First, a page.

In this case, the agency’s employee appraisal form itself demonstrates that following instructions can fall within this area of overlap . . . Mr. Valles is correct that his fully successful rating is relevant to the seriousness of the offenses insofar as the offenses occurred during the evaluation period. The Board did not discuss the evaluation in relation to the penalty, though it did cite the agency’s decision letter which “took into account [Mr. Valles’] seven years of federal service and job performance.” . . . [E]ven if the Board did not consider the evaluation, the deciding official did consider it. In a thorough analysis of the Douglas factors, the deciding official expressly weighed Mr. Valles’ evaluation and past work record among other mitigating factors.
Valles v. Dept. of State, ___F.3d___ (Fed. Cir. Oct. 29, 2021)
A Dewey bestseller, Compensatory Damages is the seminal text on how to support and defend against claims for compensatory damages and other remedial claims in federal sector employment discrimination cases. Includes case summaries through mid-2020 and a chart of significant awards. Major topics include equitable and compensatory damages, proving damages, mitigation and offset, back pay, collateral source rule, tax consequences, settlement, managing discovery, calculating damages, and attorney.
Using Board and Federal Circuit cases as examples, Charges & Penalties offers the most comprehensive analysis and authoritative advice on adverse actions, charge drafting, and penalty selection. Major topics include the basics of adverse actions and charges; causation; charge classification; specific, generic, and narrative charges; power charging; lesser-included offenses; charge interpretation; notice and due process; the conjunctive charge; indefinite suspensions and security-related charges; merging, selecting and drafting the charge; advice for proposing and deciding officials; the penalty; and charges and proof requirements.
Suggested Reading
Fred Rodell, Goodbye to Law Review—Revisited, 48 Va. L. Rev. 279 (1962)

Newly updated, this guide provides practice notes and examples of provisions that are grouped by settlement topics. Major settlement provision topics include access to and return of agency property and access to facilities, actions upon and consequences of breach, cancellation or rescission of action, conditions of ongoing employment, construction of agreement, disclosure and maintenance of information, enforcement, financial considerations for the appellant, future employment, introductory clauses, leave status, performance, promotion, substituted employment actions, termination of appeal, waiver of rights, and miscellaneous settlement terms.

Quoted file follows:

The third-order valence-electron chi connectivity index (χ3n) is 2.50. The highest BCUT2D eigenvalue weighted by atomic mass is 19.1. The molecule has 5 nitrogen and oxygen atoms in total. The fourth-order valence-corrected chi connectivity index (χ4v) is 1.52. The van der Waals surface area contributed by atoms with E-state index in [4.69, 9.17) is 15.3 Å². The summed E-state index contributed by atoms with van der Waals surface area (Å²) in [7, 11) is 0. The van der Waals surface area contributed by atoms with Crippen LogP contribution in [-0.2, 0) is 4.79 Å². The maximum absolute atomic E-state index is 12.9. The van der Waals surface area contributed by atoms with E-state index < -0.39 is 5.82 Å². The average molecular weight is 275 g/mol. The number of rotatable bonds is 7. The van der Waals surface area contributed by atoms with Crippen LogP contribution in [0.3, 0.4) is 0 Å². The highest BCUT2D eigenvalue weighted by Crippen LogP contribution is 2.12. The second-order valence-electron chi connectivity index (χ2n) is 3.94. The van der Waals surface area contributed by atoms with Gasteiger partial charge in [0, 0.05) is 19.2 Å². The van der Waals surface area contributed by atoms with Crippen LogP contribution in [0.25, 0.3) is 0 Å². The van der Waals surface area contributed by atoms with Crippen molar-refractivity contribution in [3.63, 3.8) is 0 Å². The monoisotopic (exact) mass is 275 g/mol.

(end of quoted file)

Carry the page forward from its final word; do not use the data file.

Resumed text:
A comprehensive examination of the arbitration process and advocacy. With discussion of strategies and practice tips, this how-to guide assists union and management advocates. Major topics include advocate selection, case investigation and evaluation, arbitrator selection, case preparation, prehearing practice, witness selection and preparation, hearing specifics: opening statements, creating a record, witness testimony, direction examination, cross-examination, exhibits, and closing arguments, and post-award practice.
The Dewey Publications Podcast
Free to subscribe via iTunes or RSS
Hosted By Peter Broida

View a detailed list of all past episodes at deweypub.com/podcast
View All of the American Civil Service Law Series online at: deweypub.com/acsls

The EEO Guide offers the most comprehensive analysis of federal sector EEO decisions, litigation practice, statutes, regulations, policies, guidance, and practical advice available to practitioners.

The FLRA Guide is a complete research tool on unit determinations, negotiability and the collective bargaining process, unfair labor practices, and arbitration.

The MSPB Guide is a complete research tool for Board cases, laws, procedure, and litigation practice and is the seminal text on this complex area of the law.

This comprehensive text digests notable Commission and federal court employment discrimination cases from 2003 through early 2021 and reviews EEO laws, regulations, guidance, and recent trends.

Condenses MSPB and Federal Circuit decisions from 1999 through early 2021 into concise, usable summaries. Cases are arranged by subject matter areas of Board jurisprudence and further categorized alphabetically.

MORE BEST SELLERS:





Thank You
Readers, Dewey thanks you for your support during the pandemic. Your continuing commitment to our products pays the rent, pays the staff, and keeps this small enterprise afloat. Our authors remain committed to producing quality texts year after year. We welcome your suggestions for improvements, or comments you may wish to pass along to orders@deweypub.com


Legal reference books and audiovisual training on
federal civil service, equal employment, and labor law,
for attorneys, unions, arbitrators, managers,
and agency personnel offices.

A small business for over 35 years.

      SecurityMetrics Credit Card Safe